How much have the Blues changed since 2012, the last time these two foes squared off in the playoffs?
At the time it was a huge for the Blues franchise as it was their first series victory in 10 years. Since, St. Louis has maintained much of their core en route to their consistent regular-season success, but lost a few key pieces in the process. Here are the five most notable roster and team identity changes/similarities for the BlueNotes since team teal last met them in the playoffs.
1. T.J. Oshie Traded to Washington in 2015
Other than being an American hero for his shootout efforts in the 2014 Winter Olympics, Oshie was a consistent 50-60 point scorer for half a decade in St. Louis. He was, and still is, a very good overall player and top-six forward who was one of the few guys that gave them a playmaking ability in 2012. He tallied nine points in 30 playoff games as a Blue and notched three assists against the Sharks in 2012.
2. Huge Increase in Defensive Depth
Nashville may have had the best group of top-four D-men this year, but one could make a strong case that St. Louis has had the deepest entire group when healthy, especially in the playoffs. At the top is Alex Pietrangelo, a guy who doesn’t get the recognition that Drew Doughty or Erik Karlsson does, but seems to do everything right and is a top-10 defenseman in the league. Kevin Shattenkirk and Jay Bouwmeester both were Olympians in 2014.
Pietrangelo and Shattenkirk resided in the Gateway City in 2012, but new to the core since 2012 – along with Bouwmeester – are Colton Parayko, Joel Edmundson and Carl Gunnarsson. Parayko has a Shea Weber-esque slap-shot who is built like Victor Hedman at 6’6 and 226 lbs. The rookie had 33 points this season and a plus-28 rating in the regular season, and has been a force in the playoffs with five points and 31 shots on goal in 14 games. Edmundson is another rookie whose large, 6’4 frame and defensive-defenseman mindset makes him look like a younger version of Bouwmeester, and Gunnarsson is a fine member of a team’s third-pairing.
3. Still Have Elite Goaltending
In 2012, the goaltending duo of Jaroslav Halak and Brian Elliott made a one-two punch for the record books, combining for an NHL record 15 shutouts. Halak had a regular season GAA of 1.97 and Elliott held an unfathomable 1.56 GAA and .940 save percentage. They crashed down to Earth a bit in the playoffs, but still got solid goaltending in the playoffs. Elliott started eight of nine games, allowing 2.37 goals per game, and Halak stopped 44 of 46 shots that came his way.
Halak left town in 2014, but Elliott remains the Blues starter and has been fantastic this year and in the playoffs. He led the league in save percentage in the regular season (.930) and was top five in GAA (2.07). He has maintained his strong play through April and into May, posting a .929 save percentage and 2.29 GAA in the postseason. If the Blues were to win the Cup, he would most likely make a strong case for the Conn Smythe Trophy.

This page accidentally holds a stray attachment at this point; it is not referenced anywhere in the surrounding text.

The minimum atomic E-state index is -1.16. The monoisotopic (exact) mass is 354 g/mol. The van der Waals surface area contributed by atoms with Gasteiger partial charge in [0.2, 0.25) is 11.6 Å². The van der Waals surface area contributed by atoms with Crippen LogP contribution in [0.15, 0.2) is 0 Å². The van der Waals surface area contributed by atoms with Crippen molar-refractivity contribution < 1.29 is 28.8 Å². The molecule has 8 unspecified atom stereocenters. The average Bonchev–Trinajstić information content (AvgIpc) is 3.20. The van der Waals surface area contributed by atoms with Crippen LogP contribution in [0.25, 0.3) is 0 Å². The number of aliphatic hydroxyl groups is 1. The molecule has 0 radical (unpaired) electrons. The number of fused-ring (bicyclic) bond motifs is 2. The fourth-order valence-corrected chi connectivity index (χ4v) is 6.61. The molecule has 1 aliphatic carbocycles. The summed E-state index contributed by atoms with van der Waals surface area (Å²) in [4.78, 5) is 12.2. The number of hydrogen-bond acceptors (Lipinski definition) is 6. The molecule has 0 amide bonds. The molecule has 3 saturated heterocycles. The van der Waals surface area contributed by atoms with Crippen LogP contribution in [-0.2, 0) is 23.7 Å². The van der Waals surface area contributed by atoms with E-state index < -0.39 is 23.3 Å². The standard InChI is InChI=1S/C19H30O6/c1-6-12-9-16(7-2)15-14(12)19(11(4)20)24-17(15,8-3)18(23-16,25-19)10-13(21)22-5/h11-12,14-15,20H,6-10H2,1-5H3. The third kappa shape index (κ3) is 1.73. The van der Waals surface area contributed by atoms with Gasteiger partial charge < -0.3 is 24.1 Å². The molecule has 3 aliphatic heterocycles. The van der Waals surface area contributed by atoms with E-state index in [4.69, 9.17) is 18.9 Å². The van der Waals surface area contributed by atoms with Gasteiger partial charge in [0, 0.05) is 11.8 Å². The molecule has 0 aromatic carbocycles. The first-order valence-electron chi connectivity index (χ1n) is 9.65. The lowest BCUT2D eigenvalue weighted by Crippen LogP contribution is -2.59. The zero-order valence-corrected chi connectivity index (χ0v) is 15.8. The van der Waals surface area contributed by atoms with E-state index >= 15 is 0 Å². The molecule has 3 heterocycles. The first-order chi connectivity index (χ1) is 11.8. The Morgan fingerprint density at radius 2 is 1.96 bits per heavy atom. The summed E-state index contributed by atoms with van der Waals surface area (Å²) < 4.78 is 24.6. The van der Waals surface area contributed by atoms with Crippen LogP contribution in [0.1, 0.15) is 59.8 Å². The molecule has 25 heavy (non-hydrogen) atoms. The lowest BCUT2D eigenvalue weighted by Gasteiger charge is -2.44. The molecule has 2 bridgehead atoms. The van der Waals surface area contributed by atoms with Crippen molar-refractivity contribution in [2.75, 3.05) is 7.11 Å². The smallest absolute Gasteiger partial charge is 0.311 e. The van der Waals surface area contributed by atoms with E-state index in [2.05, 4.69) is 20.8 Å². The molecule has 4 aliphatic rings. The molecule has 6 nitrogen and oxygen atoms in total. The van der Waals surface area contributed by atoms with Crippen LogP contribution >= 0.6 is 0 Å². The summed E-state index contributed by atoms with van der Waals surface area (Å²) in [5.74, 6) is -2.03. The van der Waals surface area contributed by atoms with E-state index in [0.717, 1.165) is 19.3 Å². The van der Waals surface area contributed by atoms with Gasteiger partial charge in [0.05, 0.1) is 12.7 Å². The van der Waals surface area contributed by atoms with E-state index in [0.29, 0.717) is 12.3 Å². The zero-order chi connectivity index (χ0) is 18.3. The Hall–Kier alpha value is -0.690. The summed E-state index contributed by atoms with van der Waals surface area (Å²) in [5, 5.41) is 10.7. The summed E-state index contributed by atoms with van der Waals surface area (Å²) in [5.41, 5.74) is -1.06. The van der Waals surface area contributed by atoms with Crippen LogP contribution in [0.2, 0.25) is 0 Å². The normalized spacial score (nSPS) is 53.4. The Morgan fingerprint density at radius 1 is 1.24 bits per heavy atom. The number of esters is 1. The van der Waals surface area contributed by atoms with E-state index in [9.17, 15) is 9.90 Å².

4. Emergence Of The ‘S-T-L’ Line
Jaden Schwartz, Vladimir Tarasenko and Jori Lehtera compile the Blues’ top-line, and has helped give the Notes something they lacked a bit in 2012 – elite snipers and playmakers. The three have combined for 30 playoff points, and Schwartz returning from an injury he suffered in the regular season is a big reason the Blues are still alive.
Schwartz played only 33 games in the regular season – tallying 22 points – but most importantly, the Blues were 24-9-0 when he was in the lineup. Lehtera didn’t come to North America until he was 26 years-old in 2014 after being drafted by the Blues in 2008, but he has a been a good fit in St. Louis.
He makes plays for others, has great speed and a plus-33 rating in his two regular seasons in the NHL. The third member of that line, one of the most entertaining players to watch in the league and next in line to be the league’s most mesmerizing European star, is…
5. Vladimir Tarasenko – And His Emergence From Goalscorer to Franchise Player
Tarasenko deserves his own write-up because he went from not being on the team just four seasons ago to now being one of the three most lethal goal scorers in the league. Before the 2014 season, Tarasenko was looked at as a special sniper, but not-much else. Since, he’s posted back-to-back 70-plus point seasons and scored 77 goals over the last two years, second-best in the league over that stretch behind Alex Ovechkin.
Many fans outside of St. Louis and the Central Division haven’t gotten a good chance to see the Russian until last year’s playoffs where he scored six goals in six games, and he’s yet to receive the recognition he deserved until this postseason stretch.
Tarasenko has compiled 13 points in 14 games, and he now has a staggering 17 goals in 27 career playoff games. The Sharks will have to find a way to slow him down, and it’s hard to suggest how they will do that because no team in the league has figured that out over the last three seasons.